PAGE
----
IT is good to see that one of your readers, R Russell Smith, has been enjoying our wildlife and fresh air, having “walked over fields and alongside the burn close to home, enjoying the sunshine and company of lambs gambolling” (Herald letters, May 5).

We should all be doing this, exercising our statutory rights of public access to walk through Scotland’s fields.

The Land Reform (Scotland) Act 2003 established public access rights around every field margin for non-motorised users, including walkers, runners, cyclists and horse riders, and any person with mobility constraints who requires an appropriate form of motorised assistance.

The Act also required the production of a Scottish Outdoor Access Code and its approval by the Scottish Parliament. The records of the Scottish Parliament explain why MSPs decided that public access rights should apply to all field margins, even where these had been planted with a crop, as well as the “tramlines” or tractor tracks which traverse the fields, as well as any uncultivated ground between vegetable and fruit crops.

Seven pages of the Code explain how to take access in fields and how to manage that access.

Responsible behaviour by land managers is described as follows: “leaving uncultivated margins can help people to exercise rights responsibly and help to support wildlife so it makes sense, wherever possible, to do this”.

Fifteen years after the Act and Code came into effect, it is difficult to find evidence of any farmer following this advice around all their field margins. The majority continue to plough and plant right up to the fence line or bottom of the hedge.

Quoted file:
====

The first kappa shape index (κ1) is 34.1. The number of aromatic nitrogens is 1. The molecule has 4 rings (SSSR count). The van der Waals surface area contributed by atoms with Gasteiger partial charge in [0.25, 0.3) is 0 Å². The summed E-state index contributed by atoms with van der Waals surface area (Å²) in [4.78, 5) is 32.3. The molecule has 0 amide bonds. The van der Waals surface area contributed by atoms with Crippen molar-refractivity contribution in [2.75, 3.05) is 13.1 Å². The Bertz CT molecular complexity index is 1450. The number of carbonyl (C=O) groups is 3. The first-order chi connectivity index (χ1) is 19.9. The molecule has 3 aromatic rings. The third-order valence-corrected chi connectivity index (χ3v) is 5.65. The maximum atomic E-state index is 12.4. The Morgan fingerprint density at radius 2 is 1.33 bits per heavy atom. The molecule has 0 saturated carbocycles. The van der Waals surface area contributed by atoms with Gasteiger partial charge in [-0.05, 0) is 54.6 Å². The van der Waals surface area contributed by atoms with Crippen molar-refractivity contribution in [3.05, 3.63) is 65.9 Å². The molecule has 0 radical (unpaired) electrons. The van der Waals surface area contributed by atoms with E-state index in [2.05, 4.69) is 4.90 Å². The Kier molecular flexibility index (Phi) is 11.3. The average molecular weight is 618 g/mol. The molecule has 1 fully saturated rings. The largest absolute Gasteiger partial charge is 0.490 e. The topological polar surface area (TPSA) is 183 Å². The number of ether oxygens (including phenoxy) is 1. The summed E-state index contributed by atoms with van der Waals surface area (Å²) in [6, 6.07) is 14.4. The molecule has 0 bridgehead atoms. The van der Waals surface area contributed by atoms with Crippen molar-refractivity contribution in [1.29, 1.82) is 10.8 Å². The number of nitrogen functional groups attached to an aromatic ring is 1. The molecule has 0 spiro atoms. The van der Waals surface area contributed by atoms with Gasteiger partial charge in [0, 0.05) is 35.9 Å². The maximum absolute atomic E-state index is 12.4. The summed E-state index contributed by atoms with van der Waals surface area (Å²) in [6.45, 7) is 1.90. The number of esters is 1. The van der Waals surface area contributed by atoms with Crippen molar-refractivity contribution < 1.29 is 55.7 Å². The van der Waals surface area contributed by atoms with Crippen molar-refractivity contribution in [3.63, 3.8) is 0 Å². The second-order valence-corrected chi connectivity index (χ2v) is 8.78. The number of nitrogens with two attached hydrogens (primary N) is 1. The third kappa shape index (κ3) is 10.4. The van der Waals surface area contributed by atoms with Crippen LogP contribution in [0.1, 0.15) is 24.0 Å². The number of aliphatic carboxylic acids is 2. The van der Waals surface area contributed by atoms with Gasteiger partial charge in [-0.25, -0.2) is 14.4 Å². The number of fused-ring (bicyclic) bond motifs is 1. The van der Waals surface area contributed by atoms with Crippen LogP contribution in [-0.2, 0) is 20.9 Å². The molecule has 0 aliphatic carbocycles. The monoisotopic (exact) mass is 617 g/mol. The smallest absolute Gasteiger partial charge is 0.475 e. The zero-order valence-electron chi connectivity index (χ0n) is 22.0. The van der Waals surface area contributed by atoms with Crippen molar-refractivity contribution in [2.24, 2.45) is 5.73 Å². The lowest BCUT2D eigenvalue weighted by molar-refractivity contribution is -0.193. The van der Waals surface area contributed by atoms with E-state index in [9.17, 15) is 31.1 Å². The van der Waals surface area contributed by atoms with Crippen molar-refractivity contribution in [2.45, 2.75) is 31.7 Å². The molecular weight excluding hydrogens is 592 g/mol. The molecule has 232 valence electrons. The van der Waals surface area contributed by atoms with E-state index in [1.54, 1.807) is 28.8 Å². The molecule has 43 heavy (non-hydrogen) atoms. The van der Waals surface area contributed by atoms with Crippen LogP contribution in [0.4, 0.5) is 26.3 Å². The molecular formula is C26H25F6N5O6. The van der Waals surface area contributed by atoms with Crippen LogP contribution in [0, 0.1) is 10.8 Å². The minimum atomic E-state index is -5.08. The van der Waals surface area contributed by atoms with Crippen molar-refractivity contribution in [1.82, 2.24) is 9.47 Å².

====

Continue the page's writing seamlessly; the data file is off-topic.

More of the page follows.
This situation will change in the near future. Professor Sir Ian Boyd, a university academic at St Andrews and a former UK Government Environmental Chief Scientific Adviser, has indicated that up to half of UK farmland will need to be converted into woodland or natural habitat in the next few years to meet biodiversity and climate change objectives (The Herald, January 3).

The Chief Executive of Scottish Natural Heritage, Francesca Osowska, has reinforced this message by emphasising that we have “to deliver nature-rich solutions to the climate change crisis” and, as we emerge from the horrors of Covid-19, to spend time in our green spaces, accelerating progress to a society which recognises the interdependency of social, economic and environmental resilience (The Herald, May 4).

Scottish farmers must play their part, firstly by meeting their legal obligations under the 2003 Act and secondly, by helping in the design of future public funding support so that they can manage field margins in the best ways possible to meet biodiversity and climate change objectives.

A plan to do this should be in place before Scotland hosts the COP 26 international climate change conference next year in Glasgow.

Dave Morris,